In addition, the base may be made of metal, plastic or wood. The right edge may be between 1 and 10 inches, and front edge is between 1 and 6 inches.

Yet another aspect of this invention is a kit of tools for preparing a surface to receive tiles, consisting of at least one tool having a base and a means for holding the base, the base having left and right edges, and front and rear edges, and the area between the left and right edges have a rounded surface, wherein the rounded surface is cylindrical or elliptical; and the left and right edges are perpendicularly oriented to the front and rear edges.

The kit may also consist of at least one tool having a base and a means for holding the base, the base having left and right edges, and front and rear edges, and the area between the left and right edges have a rounded surface, wherein the rounded surface is cylindrical or elliptical and the front edge is oriented at a 45 degree angle to the left edge.

Additionally, the kit may consist of at least one tool having a base and a means for holding the base, the base having left and right edges, and front and rear edges, and the area between the left and right edges have a rounded surface, wherein the rounded surface is cylindrical or elliptical and the front edge is oriented at a 45 degree angle to the right edge.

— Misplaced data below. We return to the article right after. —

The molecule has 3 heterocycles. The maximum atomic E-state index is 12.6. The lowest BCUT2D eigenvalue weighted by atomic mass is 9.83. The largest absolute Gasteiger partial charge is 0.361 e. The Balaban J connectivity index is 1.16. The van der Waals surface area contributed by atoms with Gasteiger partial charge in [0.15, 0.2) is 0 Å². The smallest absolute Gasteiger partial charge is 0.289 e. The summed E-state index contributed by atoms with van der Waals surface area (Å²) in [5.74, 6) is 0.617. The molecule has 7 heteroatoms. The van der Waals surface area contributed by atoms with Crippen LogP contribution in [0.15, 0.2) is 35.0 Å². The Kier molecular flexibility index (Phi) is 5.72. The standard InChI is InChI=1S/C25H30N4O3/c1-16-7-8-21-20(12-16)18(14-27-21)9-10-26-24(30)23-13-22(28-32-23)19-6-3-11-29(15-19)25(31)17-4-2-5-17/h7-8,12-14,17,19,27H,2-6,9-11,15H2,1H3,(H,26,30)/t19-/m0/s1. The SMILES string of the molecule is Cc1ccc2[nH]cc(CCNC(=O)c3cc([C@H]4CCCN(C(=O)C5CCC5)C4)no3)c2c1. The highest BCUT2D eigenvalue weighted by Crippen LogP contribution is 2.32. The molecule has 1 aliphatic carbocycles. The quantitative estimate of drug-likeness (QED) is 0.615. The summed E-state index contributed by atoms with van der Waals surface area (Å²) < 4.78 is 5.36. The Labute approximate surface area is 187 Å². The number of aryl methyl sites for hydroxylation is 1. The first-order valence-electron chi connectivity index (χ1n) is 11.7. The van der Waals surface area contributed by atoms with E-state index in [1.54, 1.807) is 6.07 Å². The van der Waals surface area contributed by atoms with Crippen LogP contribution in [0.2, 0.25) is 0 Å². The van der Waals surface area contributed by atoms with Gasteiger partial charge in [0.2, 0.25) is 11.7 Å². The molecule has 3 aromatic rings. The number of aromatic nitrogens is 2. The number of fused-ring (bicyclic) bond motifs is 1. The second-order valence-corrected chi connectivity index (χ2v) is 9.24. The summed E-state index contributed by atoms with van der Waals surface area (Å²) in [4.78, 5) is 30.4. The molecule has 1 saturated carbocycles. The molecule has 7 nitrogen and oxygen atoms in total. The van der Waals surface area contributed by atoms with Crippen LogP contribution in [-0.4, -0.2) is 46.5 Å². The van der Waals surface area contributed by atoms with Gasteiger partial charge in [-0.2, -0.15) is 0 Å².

In another embodiment, this invention consists of an article of manufacture suitable for receiving tiles, comprising a channel having at least three interconnected surfaces, wherein at least two surfaces are in perpendicular orientation and can be fastened to two perpendicularly oriented building surfaces, and the third surface can receive mosaic tiles when the channel is affixed the perpendicularly oriented building surfaces. The third surface of this aspect of the invention may have a concave shape. Furthermore, the channel may have holes or tabs for mounting the object to perpendicularly oriented building surfaces.